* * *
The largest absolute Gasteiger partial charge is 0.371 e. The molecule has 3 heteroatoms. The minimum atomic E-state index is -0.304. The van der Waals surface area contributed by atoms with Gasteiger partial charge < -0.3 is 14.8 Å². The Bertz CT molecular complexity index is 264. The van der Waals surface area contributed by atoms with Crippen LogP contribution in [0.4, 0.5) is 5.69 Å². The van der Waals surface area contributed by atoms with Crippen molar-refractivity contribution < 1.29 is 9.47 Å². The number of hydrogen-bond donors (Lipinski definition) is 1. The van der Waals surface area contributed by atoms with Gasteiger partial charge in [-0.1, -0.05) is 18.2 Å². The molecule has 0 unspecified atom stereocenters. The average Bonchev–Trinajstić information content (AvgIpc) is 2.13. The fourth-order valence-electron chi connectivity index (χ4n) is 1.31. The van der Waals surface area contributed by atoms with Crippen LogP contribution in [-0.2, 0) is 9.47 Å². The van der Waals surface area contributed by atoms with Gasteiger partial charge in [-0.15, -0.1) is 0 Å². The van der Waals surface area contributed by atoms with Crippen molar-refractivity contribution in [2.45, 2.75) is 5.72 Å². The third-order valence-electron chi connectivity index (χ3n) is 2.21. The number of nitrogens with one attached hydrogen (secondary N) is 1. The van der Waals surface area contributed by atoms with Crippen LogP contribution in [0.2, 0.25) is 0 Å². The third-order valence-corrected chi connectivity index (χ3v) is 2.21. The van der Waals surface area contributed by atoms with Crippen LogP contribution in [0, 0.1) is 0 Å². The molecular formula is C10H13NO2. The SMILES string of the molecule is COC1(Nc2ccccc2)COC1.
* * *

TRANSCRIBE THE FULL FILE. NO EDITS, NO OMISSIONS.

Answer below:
The largest absolute Gasteiger partial charge is 0.371 e. The molecule has 3 heteroatoms. The minimum atomic E-state index is -0.304. The van der Waals surface area contributed by atoms with Gasteiger partial charge < -0.3 is 14.8 Å². The Bertz CT molecular complexity index is 264. The van der Waals surface area contributed by atoms with Crippen LogP contribution in [0.4, 0.5) is 5.69 Å². The van der Waals surface area contributed by atoms with Crippen molar-refractivity contribution < 1.29 is 9.47 Å². The number of hydrogen-bond donors (Lipinski definition) is 1. The van der Waals surface area contributed by atoms with Gasteiger partial charge in [-0.1, -0.05) is 18.2 Å². The molecule has 0 unspecified atom stereocenters. The average Bonchev–Trinajstić information content (AvgIpc) is 2.13. The fourth-order valence-electron chi connectivity index (χ4n) is 1.31. The van der Waals surface area contributed by atoms with Crippen LogP contribution in [-0.2, 0) is 9.47 Å². The van der Waals surface area contributed by atoms with Gasteiger partial charge in [-0.15, -0.1) is 0 Å². The van der Waals surface area contributed by atoms with Crippen molar-refractivity contribution in [2.45, 2.75) is 5.72 Å². The third-order valence-electron chi connectivity index (χ3n) is 2.21. The number of nitrogens with one attached hydrogen (secondary N) is 1. The van der Waals surface area contributed by atoms with Crippen LogP contribution in [0.2, 0.25) is 0 Å². The third-order valence-corrected chi connectivity index (χ3v) is 2.21. The van der Waals surface area contributed by atoms with Crippen LogP contribution in [0, 0.1) is 0 Å². The molecular formula is C10H13NO2. The SMILES string of the molecule is COC1(Nc2ccccc2)COC1.